Tuesday, December 13, 2005
Albums Of The Year: Number 19
It's been a good year for auteur-esque Americans, songwriters with big lyrical themes and musical ambition. Okkervil River's Will Sheff begins Black Sheep Boy with a cover of the Tim Hardin track of the same name, and then spends the rest of the album working around its themes and characters. In the wrong hands it would have sounded trite, leaning on someone else's best idea. Where Sheff and his band succeed is in possibly the purest of all expressive forms, emotion. The doomed poetry and dynamic music that reaches for the skies recall the more lauded The National, but unlike that band there's a more cohesive atmosphere about it all, driven by a determination on Sheff's behalf to get his darker thoughts over.
This idea of treating lyrics in the same way as a short story and then orchestrating the band around it does seem to be a kind of approach that only North Americans can pull off, as we've seen elsewhere this year and we'll see again on this list. Whether it's European bands almost fearing emotion or the result of labels of all sizes preferring their bands to cut to the bitter quick we're not sure, but the likes of Okkervil River glory in their ambition, and the best albums emerge when the results match up. Take For Real, which starts in an acoustic quietly seething manner, threatens to turn into power-pop and instead shifts over four minutes into barely restrained passion but backed by a proper hook. Final track So Come Back I Am Waiting neatly summarises the whole album, beginning with spare acoustic strumming and an echo-laden, almost hymnal Sheff, building into a Low-like stately lament and gradually introducing horns and subtler strings before returning to the scene of the titular character's supposed crime full of longing and privately confused emotions. Suddenly the concept has come full circle and you've barely noticed. In an album full of surprises and hidden depths, this might be the most conclusive test pass of all.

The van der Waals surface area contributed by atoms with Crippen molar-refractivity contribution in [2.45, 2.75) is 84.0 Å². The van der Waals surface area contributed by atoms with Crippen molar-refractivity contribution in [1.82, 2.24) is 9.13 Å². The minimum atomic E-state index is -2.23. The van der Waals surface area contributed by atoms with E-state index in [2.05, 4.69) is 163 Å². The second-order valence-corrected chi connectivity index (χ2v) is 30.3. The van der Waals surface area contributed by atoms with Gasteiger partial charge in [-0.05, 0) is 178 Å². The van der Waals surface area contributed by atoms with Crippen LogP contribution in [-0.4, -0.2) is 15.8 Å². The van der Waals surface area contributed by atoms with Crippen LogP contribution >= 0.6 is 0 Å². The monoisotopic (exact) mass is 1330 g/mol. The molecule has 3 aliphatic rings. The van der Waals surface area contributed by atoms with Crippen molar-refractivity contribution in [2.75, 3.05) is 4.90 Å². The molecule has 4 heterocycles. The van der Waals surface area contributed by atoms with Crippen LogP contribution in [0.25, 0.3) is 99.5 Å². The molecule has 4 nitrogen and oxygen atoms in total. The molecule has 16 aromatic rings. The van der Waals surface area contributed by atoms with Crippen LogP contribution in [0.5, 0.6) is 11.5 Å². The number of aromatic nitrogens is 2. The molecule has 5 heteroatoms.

LISTEN IN: Black
EXTRA FEATURE: Lit-pop doesn't sell all that well, so Sheff used to supplement his income by writing about films for the Austin Chronicle